The Most Hazardous Species: Us?
Richard Wrangham: I think that I'm still very bothered by the fact that humans have not taken on board the degree to which we are a dangerous species. There's a very wide sense that -- the default conditions for humans is if no bad person comes along we'll all live in peace together. I'm kept up at night by the notion that that's a dangerous concept because it underestimates the propensity for things going wrong. And I'm hoping that, just as more and more people understand evolutionary theory and where we come from and be real about us in that way, more and more people will appreciate that we do have to take into account our aggressive propensities because when you do that, then you can design a safe world. Then you can recognize when danger is coming. So, just as people do recognize that men are dangerous as potential rapists and we take back the night and we don't allow people to have dark areas in cities where it's simply foolhardy for young women to walk alone. So life is safer if we recognize the dangers and anticipate them. And that way we've got a great future.
Question: How do we recognize that?
Richard Wrangham: Well in the same way that we are doing now. I mean, look what happened in Kenya in 2008. There was a contested election and something like 2,000 people died. And that could have turned into a Rwandan genocide. But actually there was huge intervention, and it was resented by the President of Kenya, but people slowly came in with a single voice and said, look, we recognize a tremendous danger here, we really care. They worked for an intense couple of months in particular, and what happens is, you end up with the President and the Prime Minster from the rival parties and they're working together. It doesn't mean that peace will always happen there, there may be further conflicts. But people are sensitive now to the dangers. And that's what I think is really important.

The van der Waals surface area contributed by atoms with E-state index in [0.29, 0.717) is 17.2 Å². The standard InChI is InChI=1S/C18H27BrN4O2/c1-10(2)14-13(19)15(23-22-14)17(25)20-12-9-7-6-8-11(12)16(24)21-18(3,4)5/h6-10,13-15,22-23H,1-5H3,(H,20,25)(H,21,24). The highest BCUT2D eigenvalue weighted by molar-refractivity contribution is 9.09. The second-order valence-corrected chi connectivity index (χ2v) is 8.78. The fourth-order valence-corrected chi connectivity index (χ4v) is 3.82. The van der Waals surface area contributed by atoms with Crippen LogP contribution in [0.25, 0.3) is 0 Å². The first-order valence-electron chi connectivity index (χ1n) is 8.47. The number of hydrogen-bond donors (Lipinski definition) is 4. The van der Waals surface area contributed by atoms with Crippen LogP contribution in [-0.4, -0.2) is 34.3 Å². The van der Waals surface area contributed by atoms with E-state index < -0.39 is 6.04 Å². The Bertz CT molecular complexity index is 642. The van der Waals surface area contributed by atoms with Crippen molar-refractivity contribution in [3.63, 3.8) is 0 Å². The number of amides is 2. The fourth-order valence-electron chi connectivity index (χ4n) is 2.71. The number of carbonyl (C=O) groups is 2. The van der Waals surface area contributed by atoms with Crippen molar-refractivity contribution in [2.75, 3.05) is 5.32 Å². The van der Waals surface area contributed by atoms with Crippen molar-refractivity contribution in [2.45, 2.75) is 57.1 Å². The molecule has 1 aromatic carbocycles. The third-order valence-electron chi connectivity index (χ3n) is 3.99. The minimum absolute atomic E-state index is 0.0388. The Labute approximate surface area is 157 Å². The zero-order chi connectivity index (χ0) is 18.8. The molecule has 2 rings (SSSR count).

Humans have not acknowledged the degree to which we are a dangerous species. Life is safer if we recognize the dangers and anticipate them.
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Air pollution up to five times over the EU limit in Central London hotspots
- Dirty air is an invisible killer, but an effective one.
- This map visualises the worst places to breathe in Central London.
The Great Smog of 1952
Invisible, but still deadly
Image: MONEY SHARMA/AFP/Getty Images
London Mayor Sadiq Khan
Image: Transport for London
ULEZ phases 1 and 2, and LEZ
- Mr Khan has pledged to spend £800 million on air quality over a five-year period.
- Uber fares will rise by 15p (20¢) to help drivers buy electric cars.
- By October 2021, the ULEZ will expand to cover a greater part of Central London.
Central London's worst places for breathing
Heathrow (bottom left on the overview map) is another pollution hotspot
Image: Mike Malone, CC BY SA 4.0
Traffic congestion on London's Great Portland Street
As bad as Delhi, worse than New York
Image: Sanchit Khanna/Hindustan Times via Getty Images
By some measures, London's air quality is almost as bad as New Delhi's.
Google joins fight against air pollution
Image: laszlo-photo, CC BY SA 2.0
Elephant & Castle, London.
Meanwhile, Spaniards are the least likely to say their culture is superior to others.
- Survey by Pew Research Center shows great variation in chauvinism across Europe.
- Eight most chauvinist countries are in the east, and include Russia.
It works better than other memorization techniques.
- Drawing something that you want to remember is more effective than using other memory techniques
- For older people with dementia or Alzheimer's, drawing stores memories in still-intact regions of the brain
- Even if you're terrible at drawing, it's the neurological underpinnings that make it worth a try
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